1964 Gibson B-25 00-Sized Flattop Guitar




1964 is a fairly-desirable year for '60s Gibson acoustics. The necks still have a 1 11/16" nut width and the tops are still built with the lightweight bracing of the early-'60s years. This one has both and I've replaced the original (broken) plastic adjustable bridge for a '50s-style drop-in rosewood one.

As a result, it sounds like a cross between a late-'50s LG-2 or LG-3 and an early-'60s B-25 (they're the same guitar, really, but renamed). This means you get the nice bottom-end warmth of the '60s plus the better definition, extra mids, and clean picking of the '50s. I really like it -- as you can clearly here in the video clip! Volume is good, too.

When this came into the shop via its consignor, it had some loose top bracing (which had attempts at fixing made apparent with a mirror), said broken bridge, and big, ugly, dirty-white classical guitar pickguards on it. Otherwise, it looked like an original B-25N (natural top) to me -- though the branding in the soundhole identifies it as a B-25. After removing the original bridge, I found a bright yellow finish underneath it in the style one expects to find in the cherryburst of a "normal" B-25. That says to me that this possibly had a refinished top at some point. I suppose outgassing from the plastic could have discolored it under the bridge, but I'm not so sure.

Interestingly, I would've never guessed a refin because the top's finish looks exactly right for a period B-25N (nitro, with weather-check, the right sort of gloss, thinness, and whatnot). It almost makes me wonder if it was refinished at the factory or left the factory refinished to natural. Either way, it doesn't matter as it looks right and sounds great.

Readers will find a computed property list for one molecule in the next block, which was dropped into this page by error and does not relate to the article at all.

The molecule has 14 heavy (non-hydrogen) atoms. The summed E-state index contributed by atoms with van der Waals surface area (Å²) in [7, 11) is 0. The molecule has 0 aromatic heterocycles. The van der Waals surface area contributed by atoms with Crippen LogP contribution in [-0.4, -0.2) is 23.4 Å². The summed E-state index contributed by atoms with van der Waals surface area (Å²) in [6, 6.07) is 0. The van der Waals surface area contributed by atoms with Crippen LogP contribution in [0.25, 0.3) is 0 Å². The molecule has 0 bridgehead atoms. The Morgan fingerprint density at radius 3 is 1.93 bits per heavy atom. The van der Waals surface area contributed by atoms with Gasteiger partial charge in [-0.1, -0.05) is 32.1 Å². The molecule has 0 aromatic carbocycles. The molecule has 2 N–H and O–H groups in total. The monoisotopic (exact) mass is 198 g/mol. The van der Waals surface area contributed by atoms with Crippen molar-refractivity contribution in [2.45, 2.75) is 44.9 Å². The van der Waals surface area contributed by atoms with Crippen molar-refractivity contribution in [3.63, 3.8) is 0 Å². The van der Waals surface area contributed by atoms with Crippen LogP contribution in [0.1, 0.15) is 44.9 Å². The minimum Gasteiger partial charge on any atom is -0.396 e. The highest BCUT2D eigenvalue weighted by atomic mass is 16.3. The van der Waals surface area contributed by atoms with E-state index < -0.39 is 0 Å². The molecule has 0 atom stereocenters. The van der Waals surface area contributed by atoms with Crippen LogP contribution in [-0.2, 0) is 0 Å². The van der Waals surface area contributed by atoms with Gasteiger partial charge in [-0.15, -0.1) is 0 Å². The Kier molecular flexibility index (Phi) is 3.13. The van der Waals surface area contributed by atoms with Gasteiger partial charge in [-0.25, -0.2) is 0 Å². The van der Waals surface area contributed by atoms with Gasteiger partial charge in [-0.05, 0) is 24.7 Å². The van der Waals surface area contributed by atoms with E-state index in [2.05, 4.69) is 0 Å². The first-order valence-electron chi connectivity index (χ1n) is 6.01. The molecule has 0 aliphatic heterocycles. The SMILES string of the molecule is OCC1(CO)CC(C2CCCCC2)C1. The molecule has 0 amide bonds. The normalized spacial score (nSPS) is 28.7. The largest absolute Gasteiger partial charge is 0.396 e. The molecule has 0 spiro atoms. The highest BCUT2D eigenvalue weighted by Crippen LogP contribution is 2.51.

Work included: regluing several top braces, cutting and installing a pair of new Gibson-shaped pickguards to hide muck from the old classical pickguards, cutting and installing a new '50s-style rosewood bridge, a new bone saddle, fret level/dress, much cleaning, and a good setup. It plays bang-on with 3/32" EA and 1/16" DGBE action at the 12th fret and is strung with 54w-12 gauges. The truss works and it's ready to roll.

Scale length: 24 5/8"
Nut width: 1 11/16"
String spacing at nut: 1 1/2"
String spacing at bridge: 2 1/8"
Body length: 19"
Lower bout width: 14 1/4"
Waist width: 9 1/2"
Upper bout width: 11 1/4"
Side depth at endpin: 4 1/2"
Top wood: solid spruce
Back/sides wood: solid mahogany
Neck wood: mahogany
Bracing type: x-braced
Fretboard: Brazilian rosewood
Bridge: Indian rosewood, bone saddle
Neck feel: slim-to-medium C-shape, ~10-12" board radius

Condition notes: presumably-refinished face (though period-correct), replaced pickguards, replaced bridge and saddle, pickwear around the soundhole and various tiny scratches, nicks, and dings throughout -- but otherwise actually in pretty decent shape finish-wise. It has all the usual weather-checking that these old Gibson finishes get from the time. The center seam was reglued and cleated at some point as well and there's an old repair to a small hairline crack on the back.







As you can see, there's plenty of adjustment room to shim-up or shave-down the new saddle. It's a drop-in slot so that's easy to do as well.









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